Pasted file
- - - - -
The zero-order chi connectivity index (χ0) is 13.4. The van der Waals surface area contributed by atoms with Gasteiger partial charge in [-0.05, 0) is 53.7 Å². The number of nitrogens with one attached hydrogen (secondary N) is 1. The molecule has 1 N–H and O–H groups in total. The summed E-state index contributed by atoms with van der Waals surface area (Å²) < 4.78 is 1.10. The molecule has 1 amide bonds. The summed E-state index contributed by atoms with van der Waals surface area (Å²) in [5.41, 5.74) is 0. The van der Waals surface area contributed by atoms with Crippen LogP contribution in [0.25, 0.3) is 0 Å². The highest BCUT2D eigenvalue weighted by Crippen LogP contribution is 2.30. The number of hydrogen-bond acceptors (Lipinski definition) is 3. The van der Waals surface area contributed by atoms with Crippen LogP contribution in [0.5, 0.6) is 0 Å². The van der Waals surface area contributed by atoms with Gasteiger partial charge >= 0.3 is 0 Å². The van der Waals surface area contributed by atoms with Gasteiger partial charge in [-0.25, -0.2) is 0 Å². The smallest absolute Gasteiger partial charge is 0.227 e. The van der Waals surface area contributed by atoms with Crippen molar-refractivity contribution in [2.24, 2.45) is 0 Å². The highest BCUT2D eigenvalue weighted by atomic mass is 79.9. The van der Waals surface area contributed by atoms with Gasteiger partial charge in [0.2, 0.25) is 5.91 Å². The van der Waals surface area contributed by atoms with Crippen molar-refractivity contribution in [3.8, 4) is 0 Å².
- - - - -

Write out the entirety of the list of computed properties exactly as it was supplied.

The zero-order chi connectivity index (χ0) is 13.4. The van der Waals surface area contributed by atoms with Gasteiger partial charge in [-0.05, 0) is 53.7 Å². The number of nitrogens with one attached hydrogen (secondary N) is 1. The molecule has 1 N–H and O–H groups in total. The summed E-state index contributed by atoms with van der Waals surface area (Å²) < 4.78 is 1.10. The molecule has 1 amide bonds. The summed E-state index contributed by atoms with van der Waals surface area (Å²) in [5.41, 5.74) is 0. The van der Waals surface area contributed by atoms with Crippen LogP contribution in [0.25, 0.3) is 0 Å². The highest BCUT2D eigenvalue weighted by Crippen LogP contribution is 2.30. The number of hydrogen-bond acceptors (Lipinski definition) is 3. The van der Waals surface area contributed by atoms with Crippen LogP contribution in [0.5, 0.6) is 0 Å². The van der Waals surface area contributed by atoms with Gasteiger partial charge >= 0.3 is 0 Å². The van der Waals surface area contributed by atoms with Gasteiger partial charge in [-0.25, -0.2) is 0 Å². The smallest absolute Gasteiger partial charge is 0.227 e. The van der Waals surface area contributed by atoms with Crippen molar-refractivity contribution in [2.24, 2.45) is 0 Å². The highest BCUT2D eigenvalue weighted by atomic mass is 79.9. The van der Waals surface area contributed by atoms with Gasteiger partial charge in [0.2, 0.25) is 5.91 Å². The van der Waals surface area contributed by atoms with Crippen molar-refractivity contribution in [3.8, 4) is 0 Å².